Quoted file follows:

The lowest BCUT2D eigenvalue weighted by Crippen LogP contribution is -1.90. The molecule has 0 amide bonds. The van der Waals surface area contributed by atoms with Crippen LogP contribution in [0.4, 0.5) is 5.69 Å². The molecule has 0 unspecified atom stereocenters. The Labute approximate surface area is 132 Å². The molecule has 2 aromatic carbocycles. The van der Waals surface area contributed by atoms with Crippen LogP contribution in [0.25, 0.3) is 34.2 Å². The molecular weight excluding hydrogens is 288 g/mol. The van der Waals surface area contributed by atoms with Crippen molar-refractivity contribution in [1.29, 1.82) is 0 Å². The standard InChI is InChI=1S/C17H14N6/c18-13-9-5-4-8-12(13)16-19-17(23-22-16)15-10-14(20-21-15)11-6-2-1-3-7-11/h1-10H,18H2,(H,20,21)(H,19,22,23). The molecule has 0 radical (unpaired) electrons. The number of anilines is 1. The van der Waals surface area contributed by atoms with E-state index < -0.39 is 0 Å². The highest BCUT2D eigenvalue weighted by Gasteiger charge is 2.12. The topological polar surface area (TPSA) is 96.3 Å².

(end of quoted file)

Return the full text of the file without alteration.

The lowest BCUT2D eigenvalue weighted by Crippen LogP contribution is -1.90. The molecule has 0 amide bonds. The van der Waals surface area contributed by atoms with Crippen LogP contribution in [0.4, 0.5) is 5.69 Å². The molecule has 0 unspecified atom stereocenters. The Labute approximate surface area is 132 Å². The molecule has 2 aromatic carbocycles. The van der Waals surface area contributed by atoms with Crippen LogP contribution in [0.25, 0.3) is 34.2 Å². The molecular weight excluding hydrogens is 288 g/mol. The van der Waals surface area contributed by atoms with Crippen molar-refractivity contribution in [1.29, 1.82) is 0 Å². The standard InChI is InChI=1S/C17H14N6/c18-13-9-5-4-8-12(13)16-19-17(23-22-16)15-10-14(20-21-15)11-6-2-1-3-7-11/h1-10H,18H2,(H,20,21)(H,19,22,23). The molecule has 0 radical (unpaired) electrons. The number of anilines is 1. The van der Waals surface area contributed by atoms with E-state index < -0.39 is 0 Å². The highest BCUT2D eigenvalue weighted by Gasteiger charge is 2.12. The topological polar surface area (TPSA) is 96.3 Å².